Though it is possible to use very tricky and controversial theories in addressing what has been going on in the US economy for the past year or so, I have yet to see a thorough, straightforward analysis that is based on simple, orthodox thinking in real estate, finance, and economics. The general debate revolves around crackpot theories dealing with big oil, lack of available cash, and points of policy such as tax incentives or various regulatory schemes having been repealed. I'm sensing a trend toward scapegoating: Lenders, Builders, Wall Street Execs, and now Unions. Each of these ideas may have a grain of truth to it, but the proponents of the theories do not seem to have a grasp of the relative magnitude of their pet issue. There is also very little thought being directed toward integrating the pieces into the whole.
It is certainly true that the crisis is not the result of a single cause, but rather several events, trends, and policies appear to be interacting. If only a single thing were to go awry, even a major one, it would be easy to fix. It would also, rather than "dragging everything down with it", tend to be counterbalanced by the vibrancy of other parts of the economy, and immediately reverse from ruin, trending toward a stable level. An orthodox, straightforward, simple analysis should provide some good guidelines for estimating the magnitude of each smaller crisis, and how the total situation can be modeled. With a little luck, the model may even be predictive in the short term, providing a general trend for happenings in the next year or so. This analysis can also serve as a meter to which alternatives can be compared.
I'm going to start with a reference to the great depression. I'll outline what I believe caused it, and then I'll start comparing our situation in the great depression to what we face today.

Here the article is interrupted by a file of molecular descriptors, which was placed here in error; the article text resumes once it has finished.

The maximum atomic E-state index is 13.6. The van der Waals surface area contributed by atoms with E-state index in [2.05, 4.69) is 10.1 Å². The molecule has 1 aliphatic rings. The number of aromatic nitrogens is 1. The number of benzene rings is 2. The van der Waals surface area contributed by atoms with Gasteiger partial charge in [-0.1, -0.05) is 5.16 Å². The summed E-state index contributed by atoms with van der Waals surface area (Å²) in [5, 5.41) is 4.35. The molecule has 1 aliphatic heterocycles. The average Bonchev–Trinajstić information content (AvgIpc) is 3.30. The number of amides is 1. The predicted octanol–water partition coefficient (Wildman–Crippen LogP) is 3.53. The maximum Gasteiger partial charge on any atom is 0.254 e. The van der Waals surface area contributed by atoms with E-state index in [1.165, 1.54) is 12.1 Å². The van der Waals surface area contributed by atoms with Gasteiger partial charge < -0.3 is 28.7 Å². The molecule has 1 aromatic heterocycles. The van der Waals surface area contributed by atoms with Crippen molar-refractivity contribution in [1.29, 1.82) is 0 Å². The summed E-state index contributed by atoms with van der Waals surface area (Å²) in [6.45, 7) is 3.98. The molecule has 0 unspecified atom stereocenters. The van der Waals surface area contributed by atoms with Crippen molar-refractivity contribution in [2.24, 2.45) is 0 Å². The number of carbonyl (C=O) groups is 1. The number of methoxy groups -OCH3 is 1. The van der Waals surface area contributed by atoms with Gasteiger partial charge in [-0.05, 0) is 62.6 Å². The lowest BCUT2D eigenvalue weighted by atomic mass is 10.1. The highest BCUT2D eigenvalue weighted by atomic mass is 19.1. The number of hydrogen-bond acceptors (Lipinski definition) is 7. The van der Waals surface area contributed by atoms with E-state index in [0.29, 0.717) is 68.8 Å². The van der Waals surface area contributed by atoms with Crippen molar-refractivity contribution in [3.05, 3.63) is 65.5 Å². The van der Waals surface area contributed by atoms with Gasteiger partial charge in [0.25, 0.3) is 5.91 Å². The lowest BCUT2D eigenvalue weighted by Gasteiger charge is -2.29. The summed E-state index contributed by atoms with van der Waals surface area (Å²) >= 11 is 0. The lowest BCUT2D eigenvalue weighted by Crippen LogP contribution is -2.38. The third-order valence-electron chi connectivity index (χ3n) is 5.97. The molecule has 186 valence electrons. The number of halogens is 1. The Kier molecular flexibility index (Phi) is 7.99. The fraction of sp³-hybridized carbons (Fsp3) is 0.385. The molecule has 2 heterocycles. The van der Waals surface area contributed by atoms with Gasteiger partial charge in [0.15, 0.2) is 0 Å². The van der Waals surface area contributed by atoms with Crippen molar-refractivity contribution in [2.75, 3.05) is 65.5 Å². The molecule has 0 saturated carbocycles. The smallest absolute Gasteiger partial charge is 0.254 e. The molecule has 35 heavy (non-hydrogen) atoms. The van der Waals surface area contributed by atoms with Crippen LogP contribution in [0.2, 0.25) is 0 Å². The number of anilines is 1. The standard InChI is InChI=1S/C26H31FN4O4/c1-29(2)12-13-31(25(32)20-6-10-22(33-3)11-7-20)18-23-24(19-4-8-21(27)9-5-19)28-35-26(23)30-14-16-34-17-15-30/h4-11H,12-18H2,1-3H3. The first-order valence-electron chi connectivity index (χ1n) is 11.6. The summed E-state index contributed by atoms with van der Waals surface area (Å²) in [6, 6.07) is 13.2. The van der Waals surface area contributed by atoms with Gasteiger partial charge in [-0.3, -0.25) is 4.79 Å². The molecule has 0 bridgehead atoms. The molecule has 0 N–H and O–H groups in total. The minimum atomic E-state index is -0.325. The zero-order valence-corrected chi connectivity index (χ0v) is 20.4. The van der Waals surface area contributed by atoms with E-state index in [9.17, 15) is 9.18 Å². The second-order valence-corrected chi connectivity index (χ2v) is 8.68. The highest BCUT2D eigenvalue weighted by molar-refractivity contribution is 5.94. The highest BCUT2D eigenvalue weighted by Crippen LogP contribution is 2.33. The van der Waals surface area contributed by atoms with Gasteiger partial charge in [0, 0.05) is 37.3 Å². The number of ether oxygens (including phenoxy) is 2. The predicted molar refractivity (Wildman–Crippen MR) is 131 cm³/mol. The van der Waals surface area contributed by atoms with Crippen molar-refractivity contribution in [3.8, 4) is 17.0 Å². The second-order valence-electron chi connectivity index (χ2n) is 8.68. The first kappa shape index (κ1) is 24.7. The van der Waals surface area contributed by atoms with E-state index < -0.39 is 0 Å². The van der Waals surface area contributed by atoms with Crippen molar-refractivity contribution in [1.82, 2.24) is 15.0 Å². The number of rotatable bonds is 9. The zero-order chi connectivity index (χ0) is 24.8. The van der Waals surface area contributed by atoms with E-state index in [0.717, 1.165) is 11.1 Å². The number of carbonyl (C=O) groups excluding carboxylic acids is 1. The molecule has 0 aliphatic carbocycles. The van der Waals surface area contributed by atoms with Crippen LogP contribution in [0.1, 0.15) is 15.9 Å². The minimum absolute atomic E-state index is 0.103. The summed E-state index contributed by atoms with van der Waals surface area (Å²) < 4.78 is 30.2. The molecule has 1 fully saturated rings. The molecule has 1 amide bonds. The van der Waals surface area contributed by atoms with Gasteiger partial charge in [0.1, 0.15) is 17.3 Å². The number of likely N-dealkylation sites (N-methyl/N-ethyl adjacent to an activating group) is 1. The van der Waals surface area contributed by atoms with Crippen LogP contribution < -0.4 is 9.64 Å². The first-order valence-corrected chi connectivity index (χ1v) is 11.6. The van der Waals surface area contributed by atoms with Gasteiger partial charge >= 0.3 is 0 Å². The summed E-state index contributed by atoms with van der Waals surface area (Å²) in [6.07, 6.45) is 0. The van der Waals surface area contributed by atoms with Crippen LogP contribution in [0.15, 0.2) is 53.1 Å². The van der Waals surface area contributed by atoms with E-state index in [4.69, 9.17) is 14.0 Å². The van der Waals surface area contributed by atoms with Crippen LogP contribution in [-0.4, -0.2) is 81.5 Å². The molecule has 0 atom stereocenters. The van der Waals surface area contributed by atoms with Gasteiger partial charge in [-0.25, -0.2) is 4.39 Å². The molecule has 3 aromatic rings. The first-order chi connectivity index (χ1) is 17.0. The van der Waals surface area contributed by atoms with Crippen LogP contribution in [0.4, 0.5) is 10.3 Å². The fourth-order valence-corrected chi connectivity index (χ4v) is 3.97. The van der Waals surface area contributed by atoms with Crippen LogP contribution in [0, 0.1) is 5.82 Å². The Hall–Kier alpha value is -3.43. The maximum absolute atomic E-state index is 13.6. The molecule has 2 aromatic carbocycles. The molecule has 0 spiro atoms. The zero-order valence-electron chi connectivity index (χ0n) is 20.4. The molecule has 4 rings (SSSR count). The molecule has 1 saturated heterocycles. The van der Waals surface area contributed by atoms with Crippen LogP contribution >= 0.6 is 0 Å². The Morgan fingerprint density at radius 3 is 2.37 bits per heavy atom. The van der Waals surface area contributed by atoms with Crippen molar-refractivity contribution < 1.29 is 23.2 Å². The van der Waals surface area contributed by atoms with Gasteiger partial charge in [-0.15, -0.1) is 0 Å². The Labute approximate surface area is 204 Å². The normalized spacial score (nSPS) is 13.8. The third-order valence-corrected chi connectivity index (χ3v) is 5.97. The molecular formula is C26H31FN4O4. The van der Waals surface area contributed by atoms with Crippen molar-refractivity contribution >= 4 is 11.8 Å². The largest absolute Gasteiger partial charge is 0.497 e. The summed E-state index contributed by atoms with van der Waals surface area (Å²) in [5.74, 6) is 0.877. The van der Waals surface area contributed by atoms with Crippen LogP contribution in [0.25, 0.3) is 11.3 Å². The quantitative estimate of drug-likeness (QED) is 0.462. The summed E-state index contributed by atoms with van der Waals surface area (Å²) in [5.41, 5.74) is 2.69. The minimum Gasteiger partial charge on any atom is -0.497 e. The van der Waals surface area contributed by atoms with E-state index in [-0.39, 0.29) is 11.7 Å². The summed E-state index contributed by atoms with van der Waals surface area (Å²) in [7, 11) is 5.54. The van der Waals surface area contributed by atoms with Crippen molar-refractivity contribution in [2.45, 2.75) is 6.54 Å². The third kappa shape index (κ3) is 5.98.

The great depression began with the stock market crash of 1929. The market dropped, at first precipitously, losing 40% of its value between September and October of 1929, then sinking more slowly before reaching its minimum in 1932, having just over 10% of its 1929 peak value. The cause seems to be two things. First, there was a large downturn in factory production earlier that year. In a well known relationship, this brought down the sale, and building, of new homes. Secondly, the stock market itself was filled with leveraged investments that had the quality of magnifying any upturns or downturns according to what was effectively a geometric series.
It is also worth noting that other elements of the economy were weak during that time. Agriculture was an industry of poverty with mounting ecological problems (such as the dust bowl) and persistent surpluses. Britain chose to return in 1925 to the Gold standard at a level that is generally agreed was too high relative to the value of the dollar. This decision, made by Winston Churchill during his time as Chancellor of the Exchequer, was criticized by Keynes, who - prophetically - foretold that it would cause a world depression. The speculative frenzy of the 1920s was also financed largely by debt, leaving banks vulnerable. New wealth created in the United States during the decades prior to the great depression was concentrated in the pockets of the rich, a condition that some argue causes instability. New technologies, such as automobiles, proliferated. People began to live in cities more and in farms and villages less, bringing new challenges for urban planning. These conditions, together, probably all had some effect on the depression that followed, mostly by undermining whatever self-corrective forces normally exist in the market.